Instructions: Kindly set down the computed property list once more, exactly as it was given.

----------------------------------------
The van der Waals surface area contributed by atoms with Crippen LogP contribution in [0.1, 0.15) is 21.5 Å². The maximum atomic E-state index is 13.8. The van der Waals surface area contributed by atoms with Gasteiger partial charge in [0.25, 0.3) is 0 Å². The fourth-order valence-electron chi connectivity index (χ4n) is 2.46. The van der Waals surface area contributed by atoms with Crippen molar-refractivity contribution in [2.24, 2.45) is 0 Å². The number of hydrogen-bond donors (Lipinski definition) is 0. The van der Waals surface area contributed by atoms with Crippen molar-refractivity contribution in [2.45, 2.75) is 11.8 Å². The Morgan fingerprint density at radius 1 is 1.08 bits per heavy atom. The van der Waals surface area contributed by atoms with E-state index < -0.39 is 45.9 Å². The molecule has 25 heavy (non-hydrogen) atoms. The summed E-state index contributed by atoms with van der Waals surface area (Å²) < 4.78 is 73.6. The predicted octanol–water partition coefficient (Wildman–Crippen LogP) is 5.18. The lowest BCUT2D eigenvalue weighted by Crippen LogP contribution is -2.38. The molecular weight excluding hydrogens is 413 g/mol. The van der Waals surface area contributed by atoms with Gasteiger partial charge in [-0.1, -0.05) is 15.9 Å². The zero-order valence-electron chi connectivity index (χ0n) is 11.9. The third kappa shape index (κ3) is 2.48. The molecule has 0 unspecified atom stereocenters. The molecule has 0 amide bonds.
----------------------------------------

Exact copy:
The van der Waals surface area contributed by atoms with Crippen LogP contribution in [0.1, 0.15) is 21.5 Å². The maximum atomic E-state index is 13.8. The van der Waals surface area contributed by atoms with Gasteiger partial charge in [0.25, 0.3) is 0 Å². The fourth-order valence-electron chi connectivity index (χ4n) is 2.46. The van der Waals surface area contributed by atoms with Crippen molar-refractivity contribution in [2.24, 2.45) is 0 Å². The number of hydrogen-bond donors (Lipinski definition) is 0. The van der Waals surface area contributed by atoms with Crippen molar-refractivity contribution in [2.45, 2.75) is 11.8 Å². The Morgan fingerprint density at radius 1 is 1.08 bits per heavy atom. The van der Waals surface area contributed by atoms with E-state index < -0.39 is 45.9 Å². The molecule has 25 heavy (non-hydrogen) atoms. The summed E-state index contributed by atoms with van der Waals surface area (Å²) < 4.78 is 73.6. The predicted octanol–water partition coefficient (Wildman–Crippen LogP) is 5.18. The lowest BCUT2D eigenvalue weighted by Crippen LogP contribution is -2.38. The molecular weight excluding hydrogens is 413 g/mol. The van der Waals surface area contributed by atoms with Gasteiger partial charge in [-0.1, -0.05) is 15.9 Å². The zero-order valence-electron chi connectivity index (χ0n) is 11.9. The third kappa shape index (κ3) is 2.48. The molecule has 0 unspecified atom stereocenters. The molecule has 0 amide bonds.